Des Plaines Had Hot Days, Arabian Nights at Oasis Drive-In
A summer pastime from the past
From the 1950s to the 1970s, the drive-in movie was a summer ritual. While today only two drive-ins exist in Chicagoland - the Cascade in West Chicago and the McHenry Drive-in Theater - there were once many. Changes in moviegoing habits and real estate pressures led to the disappearance of most drive-ins, but memories endure.
For Des Plaines residents, the local drive-in was the Oasis, named for the nearby Des Plaines Oasis on the tollway. The theater opened in 1961 and held 1,546 cars.
The drive-in took the Oasis concept to the extreme. While most drive-in theaters lacked a theme, the Oasis recalled the showmanship of the exotic fantasy movie palaces of the 1920s, with its middle eastern desert theme carried out wherever possible.
Between the Oasis and the Flying Carpet Motor Inn, a 1960s Des Plaines resident could live like a sultan.
Cars would enter through an elaborate Mosque-styled gateway with arches, minarets and onion domes covering its box office booths. They would proceed down a driveway lined with nine palm trees, sand dune murals painted on the fence and statues of sheiks on camel back. Snacks could be had at the bazaar-style snack bar, with four cafeteria lines and vendors in the corners.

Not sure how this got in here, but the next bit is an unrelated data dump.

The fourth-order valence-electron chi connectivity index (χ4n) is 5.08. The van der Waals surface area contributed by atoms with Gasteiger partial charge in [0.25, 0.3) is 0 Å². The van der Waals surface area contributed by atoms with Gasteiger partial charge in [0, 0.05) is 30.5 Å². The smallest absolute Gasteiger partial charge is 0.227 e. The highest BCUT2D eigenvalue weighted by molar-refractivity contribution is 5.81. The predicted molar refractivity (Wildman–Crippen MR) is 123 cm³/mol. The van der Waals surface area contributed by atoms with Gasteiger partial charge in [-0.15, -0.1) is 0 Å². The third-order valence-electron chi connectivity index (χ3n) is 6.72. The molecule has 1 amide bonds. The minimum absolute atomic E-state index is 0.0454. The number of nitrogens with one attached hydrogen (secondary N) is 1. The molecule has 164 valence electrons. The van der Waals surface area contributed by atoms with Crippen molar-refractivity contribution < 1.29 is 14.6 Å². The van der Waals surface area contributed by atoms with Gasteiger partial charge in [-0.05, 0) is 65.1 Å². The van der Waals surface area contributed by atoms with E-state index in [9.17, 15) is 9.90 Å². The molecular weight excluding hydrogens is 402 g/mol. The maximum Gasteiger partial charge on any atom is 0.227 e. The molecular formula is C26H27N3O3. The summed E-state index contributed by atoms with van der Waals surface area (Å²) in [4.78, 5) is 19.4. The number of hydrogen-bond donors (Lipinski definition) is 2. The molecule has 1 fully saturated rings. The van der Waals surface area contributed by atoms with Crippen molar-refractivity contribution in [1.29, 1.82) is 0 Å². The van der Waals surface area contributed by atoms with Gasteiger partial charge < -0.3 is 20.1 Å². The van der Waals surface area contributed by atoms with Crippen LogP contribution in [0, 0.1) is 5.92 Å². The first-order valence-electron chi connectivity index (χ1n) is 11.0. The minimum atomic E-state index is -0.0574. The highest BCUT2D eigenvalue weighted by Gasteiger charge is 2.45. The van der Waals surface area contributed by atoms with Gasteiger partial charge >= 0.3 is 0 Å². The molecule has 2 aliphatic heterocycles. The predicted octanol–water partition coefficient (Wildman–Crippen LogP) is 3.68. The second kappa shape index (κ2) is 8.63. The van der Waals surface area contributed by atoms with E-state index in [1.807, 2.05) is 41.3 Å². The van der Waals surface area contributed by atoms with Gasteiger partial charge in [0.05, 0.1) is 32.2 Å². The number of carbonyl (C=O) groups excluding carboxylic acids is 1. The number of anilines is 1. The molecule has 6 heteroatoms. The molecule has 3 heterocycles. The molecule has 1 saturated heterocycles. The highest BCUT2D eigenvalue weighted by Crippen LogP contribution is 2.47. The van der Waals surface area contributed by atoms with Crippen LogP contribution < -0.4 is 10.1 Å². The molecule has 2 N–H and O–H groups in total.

Carhops and attendants were outfitted like legionnaires. If a patron's car was uncomfortable or the weather forbidding, or if dad needed the car for the evening, the Oasis had two climate-controlled indoor seating areas with a total of 140 seats with huge picture windows facing its enormous 52-foot-by-125-foot screen. Perhaps the desert theme helped to convince patrons it was warmer in the cold winter months, if the electric car heaters proved inadequate.
A corner next to the screen held a playground for children uninterested in the movie. In the early days, there was a petting zoo with an ostrich racetrack, llamas, and donkeys, surplus from Disney's Swiss Family Robinson, and on the grand opening weekend, you could ride a camel or elephant for a quarter. After the animals were gone, the area was converted into a mini-golf course.
The theater's construction was delayed due to concerns of the adjacent mobile homes straining the Elk Grove School District 59 with the added population. Nonetheless, the mobile homes were built, wrapping around the theater (residents needed only to sit on their roofs for a free, if silent, show!)
The Oasis would prove short-lived. It closed in 1973, after years of tolerating noise from O'Hare runway 32R. The trailer park soon expanded onto the land, and the only remaining traces of the theater are the marquee sign, now advertising Oasis Mobile Home Park, and a jog in the park's Madison Road where the projection booth/snack bar/indoor theaters once stood.